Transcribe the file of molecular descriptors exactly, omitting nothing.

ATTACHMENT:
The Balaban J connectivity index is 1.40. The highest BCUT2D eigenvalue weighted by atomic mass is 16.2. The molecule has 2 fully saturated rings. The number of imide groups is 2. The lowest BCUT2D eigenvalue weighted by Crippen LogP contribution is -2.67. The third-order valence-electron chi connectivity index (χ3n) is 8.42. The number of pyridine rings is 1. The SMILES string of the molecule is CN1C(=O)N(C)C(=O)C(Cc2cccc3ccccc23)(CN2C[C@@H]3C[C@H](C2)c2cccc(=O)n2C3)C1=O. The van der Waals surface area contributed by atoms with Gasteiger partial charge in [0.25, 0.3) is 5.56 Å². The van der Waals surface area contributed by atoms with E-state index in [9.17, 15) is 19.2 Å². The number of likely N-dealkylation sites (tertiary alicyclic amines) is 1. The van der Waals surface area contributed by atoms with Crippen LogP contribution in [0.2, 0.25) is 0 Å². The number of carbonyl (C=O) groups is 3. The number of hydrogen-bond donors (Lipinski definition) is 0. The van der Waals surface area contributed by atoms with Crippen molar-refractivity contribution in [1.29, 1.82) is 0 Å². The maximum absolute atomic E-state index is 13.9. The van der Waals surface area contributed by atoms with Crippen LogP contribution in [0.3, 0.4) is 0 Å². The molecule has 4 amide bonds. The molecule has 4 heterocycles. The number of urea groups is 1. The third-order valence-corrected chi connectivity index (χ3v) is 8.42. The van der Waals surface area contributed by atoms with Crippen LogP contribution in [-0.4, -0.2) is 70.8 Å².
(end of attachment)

The Balaban J connectivity index is 1.40. The highest BCUT2D eigenvalue weighted by atomic mass is 16.2. The molecule has 2 fully saturated rings. The number of imide groups is 2. The lowest BCUT2D eigenvalue weighted by Crippen LogP contribution is -2.67. The third-order valence-electron chi connectivity index (χ3n) is 8.42. The number of pyridine rings is 1. The SMILES string of the molecule is CN1C(=O)N(C)C(=O)C(Cc2cccc3ccccc23)(CN2C[C@@H]3C[C@H](C2)c2cccc(=O)n2C3)C1=O. The van der Waals surface area contributed by atoms with Gasteiger partial charge in [0.25, 0.3) is 5.56 Å². The van der Waals surface area contributed by atoms with E-state index in [9.17, 15) is 19.2 Å². The number of likely N-dealkylation sites (tertiary alicyclic amines) is 1. The van der Waals surface area contributed by atoms with Crippen LogP contribution in [0.2, 0.25) is 0 Å². The number of carbonyl (C=O) groups is 3. The number of hydrogen-bond donors (Lipinski definition) is 0. The van der Waals surface area contributed by atoms with Crippen molar-refractivity contribution in [1.29, 1.82) is 0 Å². The maximum absolute atomic E-state index is 13.9. The van der Waals surface area contributed by atoms with Crippen LogP contribution in [0.3, 0.4) is 0 Å². The molecule has 4 amide bonds. The molecule has 4 heterocycles. The number of urea groups is 1. The third-order valence-corrected chi connectivity index (χ3v) is 8.42. The van der Waals surface area contributed by atoms with Crippen LogP contribution in [-0.4, -0.2) is 70.8 Å².